As I understood it the SLI failed last year - perhaps if we have a big westward movement in the next 2 weeks it may be more accurate?

 MIA

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9 hours ago, Midlands Ice Age said:

 

With regard to the snow extent. The problem last year seems to be that it fell too early. A lot of it in the west had melted by the middle of November. This year (and is this the clue?) it looks as if the cold will be more entrenched and may well last longer.

This resonates with me. Last year we got very excited early due to massive snow fall, myself included. It then all melted. I remember posting day by day comparisons that actually showed huge patches shrinking.

Prolonged deep cold is the key here. 

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Relatively stable snow cover over Siberia with sea ice gain in the Kara Sea

cursnow_asiaeurope.gif

 

Interesting to see the westward progression of the snowfields over the coming to weeks - the models seem to be giving every option under the sun at the moment.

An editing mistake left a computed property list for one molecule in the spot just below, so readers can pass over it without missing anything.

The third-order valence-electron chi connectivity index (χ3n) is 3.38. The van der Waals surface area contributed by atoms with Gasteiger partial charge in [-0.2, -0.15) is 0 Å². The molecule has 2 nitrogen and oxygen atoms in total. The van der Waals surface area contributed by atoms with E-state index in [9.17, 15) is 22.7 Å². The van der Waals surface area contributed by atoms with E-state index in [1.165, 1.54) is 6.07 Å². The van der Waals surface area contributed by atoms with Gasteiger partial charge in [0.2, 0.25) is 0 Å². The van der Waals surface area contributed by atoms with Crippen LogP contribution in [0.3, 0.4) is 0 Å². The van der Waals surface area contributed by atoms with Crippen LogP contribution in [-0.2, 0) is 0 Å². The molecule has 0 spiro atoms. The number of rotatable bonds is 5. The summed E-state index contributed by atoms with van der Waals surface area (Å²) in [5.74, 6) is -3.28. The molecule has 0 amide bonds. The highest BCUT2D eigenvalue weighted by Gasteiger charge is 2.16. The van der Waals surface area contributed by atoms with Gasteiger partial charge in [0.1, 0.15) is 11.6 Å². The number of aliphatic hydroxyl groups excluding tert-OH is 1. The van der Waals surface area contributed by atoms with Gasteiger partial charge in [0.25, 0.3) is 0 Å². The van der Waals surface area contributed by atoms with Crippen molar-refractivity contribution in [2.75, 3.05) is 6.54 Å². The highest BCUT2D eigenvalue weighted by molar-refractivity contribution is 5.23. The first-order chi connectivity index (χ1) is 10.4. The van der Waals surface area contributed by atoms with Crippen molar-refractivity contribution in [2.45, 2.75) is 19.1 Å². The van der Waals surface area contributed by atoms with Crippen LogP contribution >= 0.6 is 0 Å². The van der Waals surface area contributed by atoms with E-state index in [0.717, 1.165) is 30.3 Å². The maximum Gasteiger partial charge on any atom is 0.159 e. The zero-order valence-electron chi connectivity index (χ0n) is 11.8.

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6 minutes ago, Staffordshire said:

Is there actually a proven correlation between snow cover and our winters? If so, where could i read about this? Thanks

There isn't for the British Isles. 

Early Southward expansion of the snowfield from Siberia increases the chance of a colder Winter in Eastern Europe, the British Isles are to far West to benefit. 

Last Winter was good example of this.

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We may see some snow cover advance westwards over the weekend/early next week but probably temporary as the almost perpetual euro high doesn't want to move. The models show further pulses of warmth for much of Europe.

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9 minutes ago, mountain shadow said: